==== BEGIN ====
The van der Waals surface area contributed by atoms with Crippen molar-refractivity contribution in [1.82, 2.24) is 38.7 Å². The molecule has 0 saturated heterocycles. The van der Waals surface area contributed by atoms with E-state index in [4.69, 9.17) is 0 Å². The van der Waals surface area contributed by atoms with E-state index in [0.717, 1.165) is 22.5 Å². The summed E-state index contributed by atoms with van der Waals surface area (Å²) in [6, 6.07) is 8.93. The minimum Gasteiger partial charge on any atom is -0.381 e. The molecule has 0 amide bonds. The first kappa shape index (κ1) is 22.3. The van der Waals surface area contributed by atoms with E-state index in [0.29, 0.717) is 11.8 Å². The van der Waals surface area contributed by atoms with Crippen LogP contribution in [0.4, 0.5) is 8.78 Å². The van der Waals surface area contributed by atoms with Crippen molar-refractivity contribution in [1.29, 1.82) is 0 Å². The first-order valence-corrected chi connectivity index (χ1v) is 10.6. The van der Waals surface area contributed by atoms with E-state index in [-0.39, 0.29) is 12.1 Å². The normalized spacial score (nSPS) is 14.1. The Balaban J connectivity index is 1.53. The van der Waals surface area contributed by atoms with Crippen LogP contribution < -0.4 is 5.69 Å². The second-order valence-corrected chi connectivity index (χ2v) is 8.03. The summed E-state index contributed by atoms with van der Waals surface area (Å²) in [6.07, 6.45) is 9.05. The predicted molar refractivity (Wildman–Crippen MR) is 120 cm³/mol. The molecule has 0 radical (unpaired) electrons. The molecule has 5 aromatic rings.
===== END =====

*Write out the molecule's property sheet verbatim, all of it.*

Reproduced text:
The van der Waals surface area contributed by atoms with Crippen molar-refractivity contribution in [1.82, 2.24) is 38.7 Å². The molecule has 0 saturated heterocycles. The van der Waals surface area contributed by atoms with E-state index in [4.69, 9.17) is 0 Å². The van der Waals surface area contributed by atoms with E-state index in [0.717, 1.165) is 22.5 Å². The summed E-state index contributed by atoms with van der Waals surface area (Å²) in [6, 6.07) is 8.93. The minimum Gasteiger partial charge on any atom is -0.381 e. The molecule has 0 amide bonds. The first kappa shape index (κ1) is 22.3. The van der Waals surface area contributed by atoms with E-state index in [0.29, 0.717) is 11.8 Å². The van der Waals surface area contributed by atoms with Crippen LogP contribution in [0.4, 0.5) is 8.78 Å². The van der Waals surface area contributed by atoms with Crippen molar-refractivity contribution in [1.29, 1.82) is 0 Å². The first-order valence-corrected chi connectivity index (χ1v) is 10.6. The van der Waals surface area contributed by atoms with E-state index in [-0.39, 0.29) is 12.1 Å². The normalized spacial score (nSPS) is 14.1. The Balaban J connectivity index is 1.53. The van der Waals surface area contributed by atoms with Crippen LogP contribution < -0.4 is 5.69 Å². The second-order valence-corrected chi connectivity index (χ2v) is 8.03. The summed E-state index contributed by atoms with van der Waals surface area (Å²) in [6.07, 6.45) is 9.05. The predicted molar refractivity (Wildman–Crippen MR) is 120 cm³/mol. The molecule has 0 radical (unpaired) electrons. The molecule has 5 aromatic rings.